Culture Editor Alex Blank reviews Sayaka Murata’s 2016 novel, “Convenience Store Woman”, and suggests an autistic reading of the text.
Written in a sharp, unapologetic and seemingly unemotional tone, Sayaka Murata’s 2016 novel, “Convenience Store Woman” (translated to English by Ginny Tapley Takemori), tells the story of Keiko Furukura, a thirty-six-year-old woman who’s been working part-time in the same convenience store for eighteen years. Although everyone around her tells her to start a family or work full-time, she is content with her life as it is. The systematic and almost ritualised nature of working in the store soothes her, while also disabling her from having to face anything, or anyone, unexpected.
“She’s far happier thinking her sister is normal, even if she has a lot of problems, than she is having an abnormal sister for whom everything is fine”, says Keiko about her sister. “For her, normality – however messy – is far more comprehensible”. Murata’s novel is primarily read as a story about not conforming to any framework of what a normal life should be, though I think what might bring more nuance to the story is the possibility of Keiko being on the autism spectrum. Though there is always a risk of (mis)diagnosing characters, the ability to make oneself recognised and defined through a fictional mirror can be invaluable.
With her almost obsessive adherence to routines, asocial tendencies, mimicking of other people’s behaviour, and a lack of abilities (and patience) for small-talk or social politeness, many of Keiko’s thoughts and habits could be seen as autistic traits. What’s appealing about Muraka’s novel is the emphasis on the character’s lack of situating herself as an outsider. Keiko doesn’t see herself as other; it’s the people around her who are strange, unintelligible and confusing. Though there are no two autistic people who are the same, it’s important to note that to a neurodivergent perspective, it is often neurotypicals who seem abnormal.
Reading Murata’s novel can be a soothing and familiar experience to many people on the spectrum. When socialising is depleting and unrewarding; when one’s hyper-sensitivities are interpreted as hysteria or one’s lack of proper display of affect as being unfeeling; when one says something inappropriate or never says the right thing quickly enough—as opposed to the typical portrayal of normal, Keiko is the calm and collected one in her world. Everyone else keeps buzzing around her, along with their cacophony of gossip and societal expectations, as she moves along her own solitary path.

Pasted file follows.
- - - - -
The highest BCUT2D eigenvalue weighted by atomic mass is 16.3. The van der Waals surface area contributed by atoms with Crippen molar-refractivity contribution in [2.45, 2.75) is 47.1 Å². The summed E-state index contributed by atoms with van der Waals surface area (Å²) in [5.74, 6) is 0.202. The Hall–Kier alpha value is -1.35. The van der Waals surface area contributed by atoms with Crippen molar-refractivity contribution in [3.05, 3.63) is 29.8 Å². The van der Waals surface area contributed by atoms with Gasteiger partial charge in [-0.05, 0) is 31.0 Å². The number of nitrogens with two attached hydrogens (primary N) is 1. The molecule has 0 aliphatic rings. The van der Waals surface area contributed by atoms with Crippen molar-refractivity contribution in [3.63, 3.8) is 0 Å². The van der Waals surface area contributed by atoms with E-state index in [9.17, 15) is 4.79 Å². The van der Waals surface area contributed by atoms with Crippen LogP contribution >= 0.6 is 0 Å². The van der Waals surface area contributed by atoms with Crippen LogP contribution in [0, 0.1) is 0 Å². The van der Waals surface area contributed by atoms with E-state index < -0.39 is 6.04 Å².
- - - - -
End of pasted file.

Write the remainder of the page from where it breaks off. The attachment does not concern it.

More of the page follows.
Defining things in terms of ab/normal binaries is rarely helpful, as it can lead towards separation and conflict, but reading, acknowledging and normalising books such as Murata’s strengthens the idea that there is room for all on life’s spectrum, and that everyone can get a bit of (textual) space that proves that they, too, can be normal for a little while, until they’re eventually forced to return to the margins.
In her depiction of a modern, female, Japanese – and arguably autistic – consciousness, Murata is considered subversive: “She writes radically and with a sense of discomfort . . . It is so new that nobody can imitate it”, says Chiaki Ishihara, a literature professor in Japan. As a country with a tighter as opposed to looser culture, individuals on the spectrum may find it difficult to live life on their own terms with all their struggles to adhere to stricter societal standards. Since April is Autism Awareness Month in the U.S., many people are arguing that what we need instead of awareness is acceptance, and I believe being open to autistic perspectives of all genders and ethnicities is an important step in that direction.
With or without a neurodiverse reading of the book, I would recommend “Convenience Store Woman” to anyone. After all, regardless of our personal kind of difference, we all need a safe space, and to Keiko, the store is exactly that. As the author said in an interview: “Loving a convenience store became more precious of a thing [for Keiko] to believe in than being a normal person. The convenience store became as important to her as a church. So at first becoming a normal human was her longing and her goal, but in the end she came to want something different.” I invite anyone to find their convenience store, even if only in their mind’s eye or in the pages of a book.